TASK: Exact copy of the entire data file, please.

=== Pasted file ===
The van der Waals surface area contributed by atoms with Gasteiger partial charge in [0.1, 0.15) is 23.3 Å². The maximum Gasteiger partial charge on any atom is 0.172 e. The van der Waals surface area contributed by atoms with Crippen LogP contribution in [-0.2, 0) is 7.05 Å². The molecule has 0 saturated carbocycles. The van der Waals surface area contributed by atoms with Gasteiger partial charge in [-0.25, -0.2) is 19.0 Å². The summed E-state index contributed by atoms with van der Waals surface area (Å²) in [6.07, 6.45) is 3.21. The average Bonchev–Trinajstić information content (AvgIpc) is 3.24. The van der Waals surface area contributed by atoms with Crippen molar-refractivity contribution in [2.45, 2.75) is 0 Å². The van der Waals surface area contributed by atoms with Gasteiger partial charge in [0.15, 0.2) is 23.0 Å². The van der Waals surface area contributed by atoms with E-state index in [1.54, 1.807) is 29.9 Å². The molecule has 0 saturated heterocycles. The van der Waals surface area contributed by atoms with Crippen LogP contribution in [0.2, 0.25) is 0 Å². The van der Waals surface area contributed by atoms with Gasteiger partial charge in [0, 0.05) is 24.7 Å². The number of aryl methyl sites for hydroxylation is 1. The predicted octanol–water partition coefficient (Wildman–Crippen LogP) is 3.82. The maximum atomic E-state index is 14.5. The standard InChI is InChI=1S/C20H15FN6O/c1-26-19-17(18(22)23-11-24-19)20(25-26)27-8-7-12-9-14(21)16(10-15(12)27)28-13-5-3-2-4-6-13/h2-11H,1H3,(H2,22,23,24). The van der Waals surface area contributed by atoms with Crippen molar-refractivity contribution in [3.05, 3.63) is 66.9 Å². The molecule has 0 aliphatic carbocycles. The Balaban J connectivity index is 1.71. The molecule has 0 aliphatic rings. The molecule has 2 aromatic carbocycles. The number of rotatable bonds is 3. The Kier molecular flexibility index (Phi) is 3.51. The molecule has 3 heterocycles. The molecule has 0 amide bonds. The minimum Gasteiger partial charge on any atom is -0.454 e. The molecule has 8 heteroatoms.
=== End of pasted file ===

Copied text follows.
The van der Waals surface area contributed by atoms with Gasteiger partial charge in [0.1, 0.15) is 23.3 Å². The maximum Gasteiger partial charge on any atom is 0.172 e. The van der Waals surface area contributed by atoms with Crippen LogP contribution in [-0.2, 0) is 7.05 Å². The molecule has 0 saturated carbocycles. The van der Waals surface area contributed by atoms with Gasteiger partial charge in [-0.25, -0.2) is 19.0 Å². The summed E-state index contributed by atoms with van der Waals surface area (Å²) in [6.07, 6.45) is 3.21. The average Bonchev–Trinajstić information content (AvgIpc) is 3.24. The van der Waals surface area contributed by atoms with Crippen molar-refractivity contribution in [2.45, 2.75) is 0 Å². The van der Waals surface area contributed by atoms with Gasteiger partial charge in [0.15, 0.2) is 23.0 Å². The van der Waals surface area contributed by atoms with E-state index in [1.54, 1.807) is 29.9 Å². The molecule has 0 saturated heterocycles. The van der Waals surface area contributed by atoms with Crippen LogP contribution in [0.2, 0.25) is 0 Å². The van der Waals surface area contributed by atoms with Gasteiger partial charge in [0, 0.05) is 24.7 Å². The number of aryl methyl sites for hydroxylation is 1. The predicted octanol–water partition coefficient (Wildman–Crippen LogP) is 3.82. The maximum atomic E-state index is 14.5. The standard InChI is InChI=1S/C20H15FN6O/c1-26-19-17(18(22)23-11-24-19)20(25-26)27-8-7-12-9-14(21)16(10-15(12)27)28-13-5-3-2-4-6-13/h2-11H,1H3,(H2,22,23,24). The van der Waals surface area contributed by atoms with Crippen molar-refractivity contribution in [3.05, 3.63) is 66.9 Å². The molecule has 0 aliphatic carbocycles. The Balaban J connectivity index is 1.71. The molecule has 0 aliphatic rings. The molecule has 2 aromatic carbocycles. The number of rotatable bonds is 3. The Kier molecular flexibility index (Phi) is 3.51. The molecule has 3 heterocycles. The molecule has 0 amide bonds. The minimum Gasteiger partial charge on any atom is -0.454 e. The molecule has 8 heteroatoms.